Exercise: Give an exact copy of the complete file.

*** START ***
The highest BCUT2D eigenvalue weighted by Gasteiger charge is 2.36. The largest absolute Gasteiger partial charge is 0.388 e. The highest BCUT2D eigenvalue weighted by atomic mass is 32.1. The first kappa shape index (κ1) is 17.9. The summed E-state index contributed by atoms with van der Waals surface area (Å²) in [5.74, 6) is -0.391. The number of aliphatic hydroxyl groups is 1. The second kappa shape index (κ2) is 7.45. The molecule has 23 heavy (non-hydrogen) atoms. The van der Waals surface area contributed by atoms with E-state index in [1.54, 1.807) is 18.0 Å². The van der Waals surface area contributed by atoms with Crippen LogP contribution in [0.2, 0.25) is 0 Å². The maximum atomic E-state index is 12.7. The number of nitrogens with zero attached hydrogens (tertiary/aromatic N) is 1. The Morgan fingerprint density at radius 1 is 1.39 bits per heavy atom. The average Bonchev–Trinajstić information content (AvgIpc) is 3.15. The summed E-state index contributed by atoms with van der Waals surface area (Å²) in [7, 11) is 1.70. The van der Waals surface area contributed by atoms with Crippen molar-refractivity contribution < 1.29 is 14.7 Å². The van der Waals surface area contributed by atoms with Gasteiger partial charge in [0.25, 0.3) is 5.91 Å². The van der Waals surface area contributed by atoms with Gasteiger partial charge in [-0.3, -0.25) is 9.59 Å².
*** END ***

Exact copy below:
The highest BCUT2D eigenvalue weighted by Gasteiger charge is 2.36. The largest absolute Gasteiger partial charge is 0.388 e. The highest BCUT2D eigenvalue weighted by atomic mass is 32.1. The first kappa shape index (κ1) is 17.9. The summed E-state index contributed by atoms with van der Waals surface area (Å²) in [5.74, 6) is -0.391. The number of aliphatic hydroxyl groups is 1. The second kappa shape index (κ2) is 7.45. The molecule has 23 heavy (non-hydrogen) atoms. The van der Waals surface area contributed by atoms with E-state index in [1.54, 1.807) is 18.0 Å². The van der Waals surface area contributed by atoms with Crippen LogP contribution in [0.2, 0.25) is 0 Å². The maximum atomic E-state index is 12.7. The number of nitrogens with zero attached hydrogens (tertiary/aromatic N) is 1. The Morgan fingerprint density at radius 1 is 1.39 bits per heavy atom. The average Bonchev–Trinajstić information content (AvgIpc) is 3.15. The summed E-state index contributed by atoms with van der Waals surface area (Å²) in [7, 11) is 1.70. The van der Waals surface area contributed by atoms with Crippen molar-refractivity contribution < 1.29 is 14.7 Å². The van der Waals surface area contributed by atoms with Gasteiger partial charge in [0.25, 0.3) is 5.91 Å². The van der Waals surface area contributed by atoms with Gasteiger partial charge in [-0.3, -0.25) is 9.59 Å².